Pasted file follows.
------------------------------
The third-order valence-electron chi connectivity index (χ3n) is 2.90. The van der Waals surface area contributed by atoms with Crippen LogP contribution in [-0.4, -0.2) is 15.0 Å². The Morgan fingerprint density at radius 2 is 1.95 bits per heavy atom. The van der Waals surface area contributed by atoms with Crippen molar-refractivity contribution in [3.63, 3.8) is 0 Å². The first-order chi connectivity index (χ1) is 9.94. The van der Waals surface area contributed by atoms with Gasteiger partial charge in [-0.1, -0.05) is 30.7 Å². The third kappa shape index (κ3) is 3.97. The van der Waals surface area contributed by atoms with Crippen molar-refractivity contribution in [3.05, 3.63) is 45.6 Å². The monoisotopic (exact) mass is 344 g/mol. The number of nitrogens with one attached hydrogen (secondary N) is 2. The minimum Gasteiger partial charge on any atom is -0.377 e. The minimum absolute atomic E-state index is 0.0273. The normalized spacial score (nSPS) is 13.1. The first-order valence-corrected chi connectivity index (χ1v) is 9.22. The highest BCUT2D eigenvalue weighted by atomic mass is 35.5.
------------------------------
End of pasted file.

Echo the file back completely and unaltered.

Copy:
The third-order valence-electron chi connectivity index (χ3n) is 2.90. The van der Waals surface area contributed by atoms with Crippen LogP contribution in [-0.4, -0.2) is 15.0 Å². The Morgan fingerprint density at radius 2 is 1.95 bits per heavy atom. The van der Waals surface area contributed by atoms with Crippen molar-refractivity contribution in [3.63, 3.8) is 0 Å². The first-order chi connectivity index (χ1) is 9.94. The van der Waals surface area contributed by atoms with Gasteiger partial charge in [-0.1, -0.05) is 30.7 Å². The third kappa shape index (κ3) is 3.97. The van der Waals surface area contributed by atoms with Crippen molar-refractivity contribution in [3.05, 3.63) is 45.6 Å². The monoisotopic (exact) mass is 344 g/mol. The number of nitrogens with one attached hydrogen (secondary N) is 2. The minimum Gasteiger partial charge on any atom is -0.377 e. The minimum absolute atomic E-state index is 0.0273. The normalized spacial score (nSPS) is 13.1. The first-order valence-corrected chi connectivity index (χ1v) is 9.22. The highest BCUT2D eigenvalue weighted by atomic mass is 35.5.